(Roundback of the Spine; Congenital Kyphosis; Postural Kyphosis; Scheuermann’s Kyphosis; Hunchback)
Kyphosis is a normal rounding curve that is seen in the in the upper back. Hyperkyphosis, or hunchback, occurs when the angle of the outward curve is exaggerated. The sooner hyperkyphosis is treated, the better the outcome.
Three main types of hyperkyphosis and their causes include:
- Postural—the most common abnormal type, caused by bad posture
- Congenital—a type that is present at birth, frequently with abnormalities of the vertebral bodies
- Scheuermann’s—a type that is genetic, but appears during the teenage years
Other causes of hyperkyphosis are unknown.
Factors that may increase your chance of hyperkyphosis include:
Hyperkyphosis may cause:
- Back pain or stiffness
- Intense fatigue
- Exaggerated rounding of the shoulders
- Forward-bending head in comparison to the rest of your body
- Differences in shoulder height
Most cases can be diagnosed during a physical exam. Some cases are found at school during a scoliosis check. Your doctor will ask about your symptoms and medical history. A physical exam will be done to look for abnormal curve in the spine, rounded shoulders, and a hump on the back. Some tests may be done to rule out or confirm other conditions that may be causing hyperkyphosis.
Your doctor may recommend imaging tests to see the spinal curve and the structures around it. These may include:
Your doctor may need to measure how well you breathe if the curve is severe enough. This can be done with pulmonary function tests.
There are a variety of treatments available for hyperkyphosis, depending on the severity. You may need additional treatment to resolve any underlying conditions that contribute to your hyperkyphosis. Your doctor may refer to you a specialist who treats spinal disorders.
Options include the following:
Your doctor may recommend an observation period to see if the curve progresses, or if there are any changes in your symptoms. This means you may have more follow-up appointments. If you notice any progression, changes, or worsening of symptoms, you should contact your doctor.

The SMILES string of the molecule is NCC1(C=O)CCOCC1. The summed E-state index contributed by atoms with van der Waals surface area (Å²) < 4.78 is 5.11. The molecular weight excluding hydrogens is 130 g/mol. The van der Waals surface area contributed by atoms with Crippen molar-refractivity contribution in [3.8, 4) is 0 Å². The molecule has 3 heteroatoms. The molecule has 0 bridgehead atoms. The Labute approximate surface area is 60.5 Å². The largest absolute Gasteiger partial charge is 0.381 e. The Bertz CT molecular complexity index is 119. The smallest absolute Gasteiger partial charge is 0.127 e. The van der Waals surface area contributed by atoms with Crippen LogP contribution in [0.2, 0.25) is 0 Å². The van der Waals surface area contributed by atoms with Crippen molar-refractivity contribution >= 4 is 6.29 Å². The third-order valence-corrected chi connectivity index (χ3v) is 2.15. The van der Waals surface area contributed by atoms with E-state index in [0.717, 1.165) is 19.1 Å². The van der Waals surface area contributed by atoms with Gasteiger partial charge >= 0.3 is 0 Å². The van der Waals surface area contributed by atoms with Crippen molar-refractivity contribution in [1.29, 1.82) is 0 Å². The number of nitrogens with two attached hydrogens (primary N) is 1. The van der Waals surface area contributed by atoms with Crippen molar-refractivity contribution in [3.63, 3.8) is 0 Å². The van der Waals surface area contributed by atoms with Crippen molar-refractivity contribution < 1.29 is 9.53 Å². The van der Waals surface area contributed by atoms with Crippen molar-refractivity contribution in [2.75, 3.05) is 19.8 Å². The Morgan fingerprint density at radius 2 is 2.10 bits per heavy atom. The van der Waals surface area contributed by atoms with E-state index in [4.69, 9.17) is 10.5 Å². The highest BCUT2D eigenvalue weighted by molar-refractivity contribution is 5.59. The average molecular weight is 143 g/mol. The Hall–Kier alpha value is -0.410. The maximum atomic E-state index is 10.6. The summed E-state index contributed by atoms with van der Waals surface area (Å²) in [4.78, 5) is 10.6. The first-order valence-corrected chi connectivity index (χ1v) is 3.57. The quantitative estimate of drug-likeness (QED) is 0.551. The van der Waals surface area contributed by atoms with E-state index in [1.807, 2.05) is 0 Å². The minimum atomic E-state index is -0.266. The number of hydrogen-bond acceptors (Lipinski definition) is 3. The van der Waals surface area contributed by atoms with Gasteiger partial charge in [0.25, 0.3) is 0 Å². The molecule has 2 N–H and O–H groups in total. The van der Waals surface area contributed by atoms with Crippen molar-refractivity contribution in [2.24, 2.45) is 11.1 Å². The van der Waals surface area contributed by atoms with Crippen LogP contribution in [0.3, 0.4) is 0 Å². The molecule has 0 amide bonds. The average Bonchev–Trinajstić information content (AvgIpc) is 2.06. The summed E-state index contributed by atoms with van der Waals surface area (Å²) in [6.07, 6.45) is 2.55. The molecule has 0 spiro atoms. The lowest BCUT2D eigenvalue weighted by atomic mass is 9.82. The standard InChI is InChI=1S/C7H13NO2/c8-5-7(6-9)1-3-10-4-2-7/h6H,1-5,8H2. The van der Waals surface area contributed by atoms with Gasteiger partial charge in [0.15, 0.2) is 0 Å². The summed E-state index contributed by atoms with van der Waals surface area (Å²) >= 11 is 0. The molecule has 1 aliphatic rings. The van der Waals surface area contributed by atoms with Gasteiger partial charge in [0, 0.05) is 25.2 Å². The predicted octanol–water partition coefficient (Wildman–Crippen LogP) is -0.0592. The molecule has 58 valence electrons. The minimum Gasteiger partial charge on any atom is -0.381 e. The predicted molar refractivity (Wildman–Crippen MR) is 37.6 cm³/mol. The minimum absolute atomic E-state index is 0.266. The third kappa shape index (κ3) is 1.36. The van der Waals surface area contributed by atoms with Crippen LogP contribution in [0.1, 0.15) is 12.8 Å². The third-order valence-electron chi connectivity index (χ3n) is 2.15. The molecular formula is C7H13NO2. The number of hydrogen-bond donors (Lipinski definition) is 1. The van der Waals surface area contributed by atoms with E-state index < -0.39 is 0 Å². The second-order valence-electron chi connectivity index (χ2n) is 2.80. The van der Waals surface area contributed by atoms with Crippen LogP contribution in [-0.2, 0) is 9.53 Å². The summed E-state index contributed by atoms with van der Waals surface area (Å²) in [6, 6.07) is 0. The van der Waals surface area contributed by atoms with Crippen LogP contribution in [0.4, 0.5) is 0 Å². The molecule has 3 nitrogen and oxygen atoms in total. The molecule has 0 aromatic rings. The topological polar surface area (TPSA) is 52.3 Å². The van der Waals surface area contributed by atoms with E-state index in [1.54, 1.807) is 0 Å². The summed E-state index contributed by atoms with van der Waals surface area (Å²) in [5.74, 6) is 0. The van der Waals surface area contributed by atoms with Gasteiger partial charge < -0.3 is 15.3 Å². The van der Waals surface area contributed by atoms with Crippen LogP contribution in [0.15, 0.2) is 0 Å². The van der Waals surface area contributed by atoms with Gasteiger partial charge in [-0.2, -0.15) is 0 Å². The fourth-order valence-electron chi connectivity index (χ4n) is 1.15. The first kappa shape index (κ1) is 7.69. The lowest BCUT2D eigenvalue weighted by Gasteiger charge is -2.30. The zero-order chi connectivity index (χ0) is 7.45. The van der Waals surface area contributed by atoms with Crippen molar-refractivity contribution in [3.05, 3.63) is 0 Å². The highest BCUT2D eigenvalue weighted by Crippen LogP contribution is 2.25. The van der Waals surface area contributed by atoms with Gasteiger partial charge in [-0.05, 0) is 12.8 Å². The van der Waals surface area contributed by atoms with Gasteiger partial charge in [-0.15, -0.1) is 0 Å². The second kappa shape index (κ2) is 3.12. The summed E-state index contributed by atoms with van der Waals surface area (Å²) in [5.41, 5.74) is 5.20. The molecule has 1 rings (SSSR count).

Your doctor may refer you to a physical therapist to learn specific exercises. This may include strength work, stretching, and overall conditioning. You may also be taught how to maintain a correct posture. You may be instructed to sleep on a firm mattress.
Nonsteroidal anti-inflammatory drugs (NSAIDs) may be given for pain or discomfort.
Surgery may be used when the curve is severe, progresses, or when other treatment methods fail. The goal of surgery is to correct the exaggeration of the curve. The spine is corrected with a metal rod, hooks, or screws in the back bones. Surgeons also use a bone graft to promote new growth and stability.
Vertebral compression fractures are sometimes treated with special cement. The cement is injected into the affected vertebral bodies to restore shape.
There are no current guidelines to prevent hyperkyphosis.
North American Spine Society
Ortho Info—American Academy of Orthopaedic Surgeons
Canadian Orthopaedic Association
Canadian Orthopaedic Foundation
Acute low back pain. EBSCO DynaMed website. Available at: http://www.ebscohost.com/dynamed. Updated November 22, 2013. Accessed February 7, 2014.
Kyphosis. Boston Children’s Hospital website. Available at: http://www.childrenshospital.org/health-topics/conditions/kyphosis. Accessed February 7, 2014.
Kyphosis. Seattle Children’s Hospital website. Available at: http://www.seattlechildrens.org/medical-conditions/bone-joint-muscle-conditions/spinal-conditions-treatment/scoliosis/kyphosis. Accessed February 7, 2014.
Kyphosis correction. Virginia Spine Institute website. Available at: http://www.spinemd.com/treatments/scheuermanns-kyphosis. Accessed February 7, 2014.
Kyphosis (roundback) of the spine. American Academy of Orthopaedic Surgeons Ortho Info website. Available at: http://orthoinfo.aaos.org/topic.cfm?topic=A00423. Updated September 2007. Accessed February 7, 2014.
Lowe TG, Line BG. Evidence based medicine: Analysis of Scheuermann kyphosis. Spine. 2007;32(19 Suppl):S115-S119.
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Last reviewed December 2014 by Teresa Briedwell, PT, DPT, OCS, CSCS
Please be aware that this information is provided to supplement the care provided by your physician. It is neither intended nor implied to be a substitute for professional medical advice. CALL YOUR HEALTHCARE PROVIDER IMMEDIATELY IF YOU THINK YOU MAY HAVE A MEDICAL EMERGENCY. Always seek the advice of your physician or other qualified health provider prior to starting any new treatment or with any questions you may have regarding a medical condition.